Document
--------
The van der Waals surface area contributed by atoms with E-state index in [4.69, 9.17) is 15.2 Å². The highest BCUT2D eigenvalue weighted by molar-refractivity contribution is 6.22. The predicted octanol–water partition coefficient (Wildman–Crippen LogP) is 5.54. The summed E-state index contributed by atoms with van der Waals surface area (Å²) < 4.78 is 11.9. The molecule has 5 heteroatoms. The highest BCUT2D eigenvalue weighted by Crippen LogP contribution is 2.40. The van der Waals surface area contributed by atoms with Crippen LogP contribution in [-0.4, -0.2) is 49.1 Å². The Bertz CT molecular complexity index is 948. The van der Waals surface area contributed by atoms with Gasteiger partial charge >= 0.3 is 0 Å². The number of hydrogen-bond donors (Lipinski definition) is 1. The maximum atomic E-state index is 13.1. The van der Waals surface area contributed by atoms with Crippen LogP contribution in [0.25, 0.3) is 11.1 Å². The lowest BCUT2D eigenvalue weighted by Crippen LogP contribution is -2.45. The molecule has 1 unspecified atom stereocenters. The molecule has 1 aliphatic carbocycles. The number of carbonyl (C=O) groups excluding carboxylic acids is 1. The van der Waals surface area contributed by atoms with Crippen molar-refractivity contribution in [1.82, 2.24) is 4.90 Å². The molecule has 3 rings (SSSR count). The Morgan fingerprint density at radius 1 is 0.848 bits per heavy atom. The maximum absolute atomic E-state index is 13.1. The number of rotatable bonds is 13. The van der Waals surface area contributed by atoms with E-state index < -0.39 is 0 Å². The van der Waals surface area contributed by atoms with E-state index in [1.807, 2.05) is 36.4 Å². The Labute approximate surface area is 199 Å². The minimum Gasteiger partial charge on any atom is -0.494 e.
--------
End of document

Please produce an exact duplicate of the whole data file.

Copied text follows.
The van der Waals surface area contributed by atoms with E-state index in [4.69, 9.17) is 15.2 Å². The highest BCUT2D eigenvalue weighted by molar-refractivity contribution is 6.22. The predicted octanol–water partition coefficient (Wildman–Crippen LogP) is 5.54. The summed E-state index contributed by atoms with van der Waals surface area (Å²) < 4.78 is 11.9. The molecule has 5 heteroatoms. The highest BCUT2D eigenvalue weighted by Crippen LogP contribution is 2.40. The van der Waals surface area contributed by atoms with Crippen LogP contribution in [-0.4, -0.2) is 49.1 Å². The Bertz CT molecular complexity index is 948. The van der Waals surface area contributed by atoms with Gasteiger partial charge >= 0.3 is 0 Å². The number of hydrogen-bond donors (Lipinski definition) is 1. The maximum atomic E-state index is 13.1. The van der Waals surface area contributed by atoms with Crippen LogP contribution in [0.25, 0.3) is 11.1 Å². The lowest BCUT2D eigenvalue weighted by Crippen LogP contribution is -2.45. The molecule has 1 unspecified atom stereocenters. The molecule has 1 aliphatic carbocycles. The number of carbonyl (C=O) groups excluding carboxylic acids is 1. The van der Waals surface area contributed by atoms with Crippen molar-refractivity contribution in [1.82, 2.24) is 4.90 Å². The molecule has 3 rings (SSSR count). The Morgan fingerprint density at radius 1 is 0.848 bits per heavy atom. The maximum absolute atomic E-state index is 13.1. The number of rotatable bonds is 13. The van der Waals surface area contributed by atoms with E-state index < -0.39 is 0 Å². The van der Waals surface area contributed by atoms with E-state index in [1.807, 2.05) is 36.4 Å². The Labute approximate surface area is 199 Å². The minimum Gasteiger partial charge on any atom is -0.494 e.